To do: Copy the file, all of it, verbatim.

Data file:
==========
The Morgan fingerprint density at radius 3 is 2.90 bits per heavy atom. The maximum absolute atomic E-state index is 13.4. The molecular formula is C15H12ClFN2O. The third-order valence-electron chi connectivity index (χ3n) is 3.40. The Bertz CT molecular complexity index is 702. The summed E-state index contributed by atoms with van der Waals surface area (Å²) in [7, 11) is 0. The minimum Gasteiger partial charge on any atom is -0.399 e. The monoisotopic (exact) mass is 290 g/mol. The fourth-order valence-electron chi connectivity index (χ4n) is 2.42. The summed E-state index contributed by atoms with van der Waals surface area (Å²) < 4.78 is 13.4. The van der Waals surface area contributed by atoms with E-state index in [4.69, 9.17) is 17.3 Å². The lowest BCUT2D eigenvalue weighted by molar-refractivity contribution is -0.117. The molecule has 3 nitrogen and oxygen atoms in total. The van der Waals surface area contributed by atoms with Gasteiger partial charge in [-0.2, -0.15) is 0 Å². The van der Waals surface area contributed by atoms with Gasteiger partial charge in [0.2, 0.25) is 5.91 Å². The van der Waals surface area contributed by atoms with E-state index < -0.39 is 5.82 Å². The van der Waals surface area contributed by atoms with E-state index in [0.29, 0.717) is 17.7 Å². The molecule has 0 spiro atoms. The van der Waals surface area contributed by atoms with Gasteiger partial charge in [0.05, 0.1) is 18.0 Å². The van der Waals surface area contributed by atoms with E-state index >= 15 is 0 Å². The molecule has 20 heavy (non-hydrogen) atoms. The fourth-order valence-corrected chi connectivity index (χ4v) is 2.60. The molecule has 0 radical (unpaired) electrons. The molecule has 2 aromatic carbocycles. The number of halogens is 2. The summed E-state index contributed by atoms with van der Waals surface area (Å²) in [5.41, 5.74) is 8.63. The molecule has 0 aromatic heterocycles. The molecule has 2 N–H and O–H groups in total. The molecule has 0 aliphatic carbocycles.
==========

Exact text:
The Morgan fingerprint density at radius 3 is 2.90 bits per heavy atom. The maximum absolute atomic E-state index is 13.4. The molecular formula is C15H12ClFN2O. The third-order valence-electron chi connectivity index (χ3n) is 3.40. The Bertz CT molecular complexity index is 702. The summed E-state index contributed by atoms with van der Waals surface area (Å²) in [7, 11) is 0. The minimum Gasteiger partial charge on any atom is -0.399 e. The monoisotopic (exact) mass is 290 g/mol. The fourth-order valence-electron chi connectivity index (χ4n) is 2.42. The summed E-state index contributed by atoms with van der Waals surface area (Å²) < 4.78 is 13.4. The van der Waals surface area contributed by atoms with E-state index in [4.69, 9.17) is 17.3 Å². The lowest BCUT2D eigenvalue weighted by molar-refractivity contribution is -0.117. The molecule has 3 nitrogen and oxygen atoms in total. The van der Waals surface area contributed by atoms with Gasteiger partial charge in [-0.2, -0.15) is 0 Å². The van der Waals surface area contributed by atoms with Gasteiger partial charge in [0.2, 0.25) is 5.91 Å². The van der Waals surface area contributed by atoms with E-state index < -0.39 is 5.82 Å². The van der Waals surface area contributed by atoms with E-state index in [0.29, 0.717) is 17.7 Å². The molecule has 0 spiro atoms. The van der Waals surface area contributed by atoms with Gasteiger partial charge in [0.05, 0.1) is 18.0 Å². The van der Waals surface area contributed by atoms with E-state index >= 15 is 0 Å². The molecule has 20 heavy (non-hydrogen) atoms. The fourth-order valence-corrected chi connectivity index (χ4v) is 2.60. The molecule has 0 radical (unpaired) electrons. The molecule has 2 aromatic carbocycles. The number of halogens is 2. The summed E-state index contributed by atoms with van der Waals surface area (Å²) in [5.41, 5.74) is 8.63. The molecule has 0 aromatic heterocycles. The molecule has 2 N–H and O–H groups in total. The molecule has 0 aliphatic carbocycles.